Once you raise $5m+ it’s time to pay the founders the low or middle end of “normal”. Founders may have different views of which end of normal.
The high end of normal may be OK, but it will create a quiet concern among your investors.
Adjusting a bit for family size (kids), etc. won’t raise any concerns.
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For me, the turning point for knowing enterprise sales is working is when you get the third one of a category
- It took us 18 months to close Google, then 6 months to close Facebook … then 90 days to close Twitter.
- The same with Aetna, then Cigna, then UnitedHealthcare, etc.
- British Telecom, Comcast, TimeWarner Cable, etc.
Sales cycles are long or at least longer in the enterprise. But once you get the third big or bigger customer in a segment or category or vertical, you start to know the cadence. By then, you know the objections, the issues, and the needs. And critically, you can start to plan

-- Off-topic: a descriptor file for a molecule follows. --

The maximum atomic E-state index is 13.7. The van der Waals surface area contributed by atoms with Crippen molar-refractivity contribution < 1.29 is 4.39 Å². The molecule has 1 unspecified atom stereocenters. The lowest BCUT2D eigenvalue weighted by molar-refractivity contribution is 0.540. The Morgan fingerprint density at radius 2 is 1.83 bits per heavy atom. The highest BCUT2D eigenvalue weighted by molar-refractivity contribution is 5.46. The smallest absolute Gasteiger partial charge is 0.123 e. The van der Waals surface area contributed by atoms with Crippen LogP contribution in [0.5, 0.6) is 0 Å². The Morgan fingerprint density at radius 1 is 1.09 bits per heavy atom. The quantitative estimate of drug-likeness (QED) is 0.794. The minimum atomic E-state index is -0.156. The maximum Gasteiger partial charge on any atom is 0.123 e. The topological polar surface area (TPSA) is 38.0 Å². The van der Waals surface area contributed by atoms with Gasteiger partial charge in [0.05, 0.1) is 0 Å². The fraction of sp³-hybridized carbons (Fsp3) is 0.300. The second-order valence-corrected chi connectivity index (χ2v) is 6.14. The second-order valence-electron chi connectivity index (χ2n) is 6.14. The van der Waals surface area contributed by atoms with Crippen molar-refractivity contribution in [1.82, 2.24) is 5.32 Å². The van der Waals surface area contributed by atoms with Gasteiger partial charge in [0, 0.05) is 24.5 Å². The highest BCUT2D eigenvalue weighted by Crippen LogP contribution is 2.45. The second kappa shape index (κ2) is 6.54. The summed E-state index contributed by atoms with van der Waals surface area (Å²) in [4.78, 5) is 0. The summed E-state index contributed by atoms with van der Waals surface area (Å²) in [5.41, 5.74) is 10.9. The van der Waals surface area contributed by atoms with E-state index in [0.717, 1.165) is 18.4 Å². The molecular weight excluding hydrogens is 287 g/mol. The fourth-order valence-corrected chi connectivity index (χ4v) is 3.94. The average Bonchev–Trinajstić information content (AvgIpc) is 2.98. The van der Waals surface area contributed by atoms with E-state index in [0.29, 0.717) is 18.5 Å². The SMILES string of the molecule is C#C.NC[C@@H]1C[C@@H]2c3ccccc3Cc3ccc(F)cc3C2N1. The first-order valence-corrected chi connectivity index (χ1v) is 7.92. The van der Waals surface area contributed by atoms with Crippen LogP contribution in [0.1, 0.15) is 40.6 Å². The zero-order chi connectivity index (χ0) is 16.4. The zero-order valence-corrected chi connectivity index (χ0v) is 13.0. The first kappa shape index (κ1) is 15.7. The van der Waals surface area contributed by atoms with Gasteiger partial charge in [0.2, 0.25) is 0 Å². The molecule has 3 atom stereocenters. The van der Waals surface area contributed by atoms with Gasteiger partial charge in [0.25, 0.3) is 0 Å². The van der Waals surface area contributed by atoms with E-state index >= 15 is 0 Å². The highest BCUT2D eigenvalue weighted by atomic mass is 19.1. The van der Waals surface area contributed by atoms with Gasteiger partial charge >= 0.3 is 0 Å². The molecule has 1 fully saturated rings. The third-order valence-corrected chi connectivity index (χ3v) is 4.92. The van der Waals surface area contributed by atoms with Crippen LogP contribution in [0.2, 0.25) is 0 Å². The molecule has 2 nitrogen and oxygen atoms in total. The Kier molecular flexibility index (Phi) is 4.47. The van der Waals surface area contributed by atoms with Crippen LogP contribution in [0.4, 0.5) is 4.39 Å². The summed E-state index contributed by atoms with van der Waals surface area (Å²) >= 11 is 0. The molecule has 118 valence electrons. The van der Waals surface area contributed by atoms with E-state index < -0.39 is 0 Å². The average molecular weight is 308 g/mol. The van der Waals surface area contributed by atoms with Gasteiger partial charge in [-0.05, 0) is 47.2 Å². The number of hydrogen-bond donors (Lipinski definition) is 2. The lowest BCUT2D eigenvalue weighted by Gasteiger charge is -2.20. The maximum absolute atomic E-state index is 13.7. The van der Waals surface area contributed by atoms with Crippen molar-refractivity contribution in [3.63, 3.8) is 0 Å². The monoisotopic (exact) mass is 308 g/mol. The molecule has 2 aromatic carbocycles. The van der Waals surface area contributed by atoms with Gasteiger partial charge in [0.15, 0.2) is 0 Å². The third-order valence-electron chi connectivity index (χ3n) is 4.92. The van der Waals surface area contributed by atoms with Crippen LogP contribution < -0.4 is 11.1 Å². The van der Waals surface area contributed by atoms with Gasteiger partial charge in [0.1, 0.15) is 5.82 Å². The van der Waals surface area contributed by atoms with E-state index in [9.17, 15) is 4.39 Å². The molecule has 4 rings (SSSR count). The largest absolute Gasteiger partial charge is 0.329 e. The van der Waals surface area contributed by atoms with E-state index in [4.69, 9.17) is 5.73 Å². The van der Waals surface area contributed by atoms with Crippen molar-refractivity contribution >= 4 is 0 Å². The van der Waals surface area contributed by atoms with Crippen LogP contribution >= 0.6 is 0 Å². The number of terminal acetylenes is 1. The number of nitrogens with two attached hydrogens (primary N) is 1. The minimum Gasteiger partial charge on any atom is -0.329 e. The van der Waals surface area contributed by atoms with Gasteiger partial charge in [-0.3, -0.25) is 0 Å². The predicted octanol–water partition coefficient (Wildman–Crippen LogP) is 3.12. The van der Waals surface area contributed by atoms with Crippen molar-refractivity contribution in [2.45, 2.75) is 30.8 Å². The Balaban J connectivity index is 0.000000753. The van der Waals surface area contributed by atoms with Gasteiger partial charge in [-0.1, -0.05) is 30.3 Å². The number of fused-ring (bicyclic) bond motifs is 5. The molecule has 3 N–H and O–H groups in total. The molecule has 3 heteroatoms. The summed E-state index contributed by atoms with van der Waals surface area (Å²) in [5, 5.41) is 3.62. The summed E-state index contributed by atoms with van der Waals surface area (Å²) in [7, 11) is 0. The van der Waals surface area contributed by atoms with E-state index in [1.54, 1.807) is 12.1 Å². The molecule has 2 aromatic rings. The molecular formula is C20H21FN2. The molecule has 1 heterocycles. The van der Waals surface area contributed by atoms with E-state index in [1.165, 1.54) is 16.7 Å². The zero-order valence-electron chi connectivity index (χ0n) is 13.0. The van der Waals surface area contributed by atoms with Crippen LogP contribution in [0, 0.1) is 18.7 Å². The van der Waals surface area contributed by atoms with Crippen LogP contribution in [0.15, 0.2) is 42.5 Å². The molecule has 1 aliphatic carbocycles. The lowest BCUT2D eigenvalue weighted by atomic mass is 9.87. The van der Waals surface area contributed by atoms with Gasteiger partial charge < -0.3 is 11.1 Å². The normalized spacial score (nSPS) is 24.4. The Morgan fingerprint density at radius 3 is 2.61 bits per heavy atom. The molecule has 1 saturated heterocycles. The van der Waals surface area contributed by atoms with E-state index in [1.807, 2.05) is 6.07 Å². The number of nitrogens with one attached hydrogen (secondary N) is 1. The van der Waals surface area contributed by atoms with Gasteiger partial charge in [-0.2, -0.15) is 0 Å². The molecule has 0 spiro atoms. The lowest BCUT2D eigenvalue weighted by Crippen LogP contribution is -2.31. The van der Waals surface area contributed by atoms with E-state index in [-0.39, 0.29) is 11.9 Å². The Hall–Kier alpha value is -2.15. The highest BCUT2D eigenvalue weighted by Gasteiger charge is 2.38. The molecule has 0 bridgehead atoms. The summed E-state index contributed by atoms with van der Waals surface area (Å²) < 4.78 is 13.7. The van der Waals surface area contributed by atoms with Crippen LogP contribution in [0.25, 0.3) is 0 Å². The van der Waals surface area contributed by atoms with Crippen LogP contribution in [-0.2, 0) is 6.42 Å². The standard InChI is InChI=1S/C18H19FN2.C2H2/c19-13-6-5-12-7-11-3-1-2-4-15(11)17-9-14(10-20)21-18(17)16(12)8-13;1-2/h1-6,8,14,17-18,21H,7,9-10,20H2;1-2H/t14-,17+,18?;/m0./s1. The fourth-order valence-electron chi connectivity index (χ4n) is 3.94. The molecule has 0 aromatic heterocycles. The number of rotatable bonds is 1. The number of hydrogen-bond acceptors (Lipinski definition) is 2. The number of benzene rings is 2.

around that longer sales cycle.
And more effectively create a target list and get outbound, ABM and marketing going on closing the rest of ‘em!
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The post For enterprise and mid-market SaaS, is there a recognizable Continue reading "For enterprise and mid-market SaaS, is there a recognizable turning point or do you just slowly realize that your sales and marketing are working?"
Don’t worry about stage fright. You’ll get over it.
I remember the very first time I had to present to a Fancy Board Meeting. I wasn’t a founder yet, but I was told I had to get up in front of a half dozen very famous, very prominent Venture Capitalists.